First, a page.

I believe Tobey McQuire declined to do Spider-Man 4 once Sam Raimi was no longer involved. For Sam's part, he wanted a higher film budget than Sony was willing to offer. And then Sony wanted a picture finished by a date that he didn't believe he could meet.
And for Sony's part, their license to produce movies based on the Spider-Man property was probably about to expire if they didn't produce something to keep it active.
I think rebooting Spider-Man is a healthy thing, personally. How many different versions/interpretations of him have appeared in the comics? Probably several, right?
I don't read superhero comics, however I have a very dim recollection of one of the cartoon shows from probably the late '70s. And the theme song I remember from it is NOT the same one everybody else remembers. I also don't recall Peter Parker being anywhere near as dorky as Tobey McQuire makes him out to be (though he definitely wasn't popular by any stretch).
My point is, Sam Raimi's movies represent just one possible interpretation of the Spider-Man world. James Cameron's pitch might have represented another. For whatever reason, Raimi's interpretation is the one he decided moviegoing audiences should see and become familiar with. Because it's what he saw when he looked at the comics, cartoons, or whatever else he drew inspiration from. Good for him.
Except he's not directing anymore. He's not even executive-producing.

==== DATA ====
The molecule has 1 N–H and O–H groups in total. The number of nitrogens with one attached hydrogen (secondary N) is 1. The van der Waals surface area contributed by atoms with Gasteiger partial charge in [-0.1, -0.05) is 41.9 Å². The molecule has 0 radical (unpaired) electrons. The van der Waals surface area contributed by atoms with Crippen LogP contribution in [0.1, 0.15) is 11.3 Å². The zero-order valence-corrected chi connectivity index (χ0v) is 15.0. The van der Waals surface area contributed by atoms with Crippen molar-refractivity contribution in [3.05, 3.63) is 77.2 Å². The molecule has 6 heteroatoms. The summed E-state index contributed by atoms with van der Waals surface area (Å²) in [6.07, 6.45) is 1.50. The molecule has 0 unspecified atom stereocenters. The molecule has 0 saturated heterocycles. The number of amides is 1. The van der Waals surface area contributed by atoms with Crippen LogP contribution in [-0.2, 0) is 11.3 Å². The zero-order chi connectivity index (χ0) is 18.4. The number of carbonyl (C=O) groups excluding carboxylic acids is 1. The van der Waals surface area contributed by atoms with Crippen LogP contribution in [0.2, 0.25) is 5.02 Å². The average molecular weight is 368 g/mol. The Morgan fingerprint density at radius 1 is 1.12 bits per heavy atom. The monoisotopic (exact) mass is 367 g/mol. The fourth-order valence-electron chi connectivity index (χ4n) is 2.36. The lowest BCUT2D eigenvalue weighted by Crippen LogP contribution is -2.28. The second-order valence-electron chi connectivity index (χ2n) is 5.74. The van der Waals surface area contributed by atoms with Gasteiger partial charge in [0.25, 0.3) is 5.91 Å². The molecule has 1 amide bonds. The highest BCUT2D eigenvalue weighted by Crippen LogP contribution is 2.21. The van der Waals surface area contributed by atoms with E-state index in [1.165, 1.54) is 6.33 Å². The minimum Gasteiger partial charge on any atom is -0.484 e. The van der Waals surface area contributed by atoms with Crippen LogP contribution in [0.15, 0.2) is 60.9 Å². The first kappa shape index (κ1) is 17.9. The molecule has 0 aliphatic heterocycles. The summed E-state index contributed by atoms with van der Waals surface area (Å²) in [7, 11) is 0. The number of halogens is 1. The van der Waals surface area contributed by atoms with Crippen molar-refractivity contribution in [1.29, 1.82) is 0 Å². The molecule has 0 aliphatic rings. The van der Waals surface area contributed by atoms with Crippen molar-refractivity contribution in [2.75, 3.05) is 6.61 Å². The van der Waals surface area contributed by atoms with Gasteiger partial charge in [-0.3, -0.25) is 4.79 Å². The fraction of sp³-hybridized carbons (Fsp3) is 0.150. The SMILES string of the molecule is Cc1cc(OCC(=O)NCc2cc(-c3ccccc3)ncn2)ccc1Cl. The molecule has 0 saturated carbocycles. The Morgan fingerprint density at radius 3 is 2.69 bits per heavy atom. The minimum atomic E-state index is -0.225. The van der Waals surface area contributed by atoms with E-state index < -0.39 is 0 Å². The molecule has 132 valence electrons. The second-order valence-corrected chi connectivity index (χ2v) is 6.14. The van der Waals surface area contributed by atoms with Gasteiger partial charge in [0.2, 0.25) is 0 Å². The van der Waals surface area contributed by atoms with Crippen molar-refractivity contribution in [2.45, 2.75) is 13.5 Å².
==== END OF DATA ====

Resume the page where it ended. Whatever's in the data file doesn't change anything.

Do we pick a director-for-hire to take his place, write a script for him, and tell him to just copy the style of Sam Raimi's movies just so 'most people' won't even suspect Raimi's absence? What kind of director would take on such a thankless task, knowing he's just going to receive flak for it afterwards? Maybe Brett Ratner would agree to it. People love giving him flak.
How many movies can most franchises sustain anyway before needing to be refreshed? I'm thinking it's usually three at the most. Something always seems to happen by the fourth film if not sooner. Either the director leaves, or the actor, or the studio starts asserting more control and demanding tighter budgets... and somehow everyone just 'seems to know' that it's run out of steam. Audiences stop taking you seriously once the number in your movie's title rolls up that high. With Star Trek it happened at the number 'V'.
Meanwhile, there still remain at least dozens of other possible interpretations of the property not yet explored. And if Sony is going to produce more movies anyway...
So, to the question "why reboot a franchise"? Why can't "Why the hell not?" be a more-than-justifiable answer?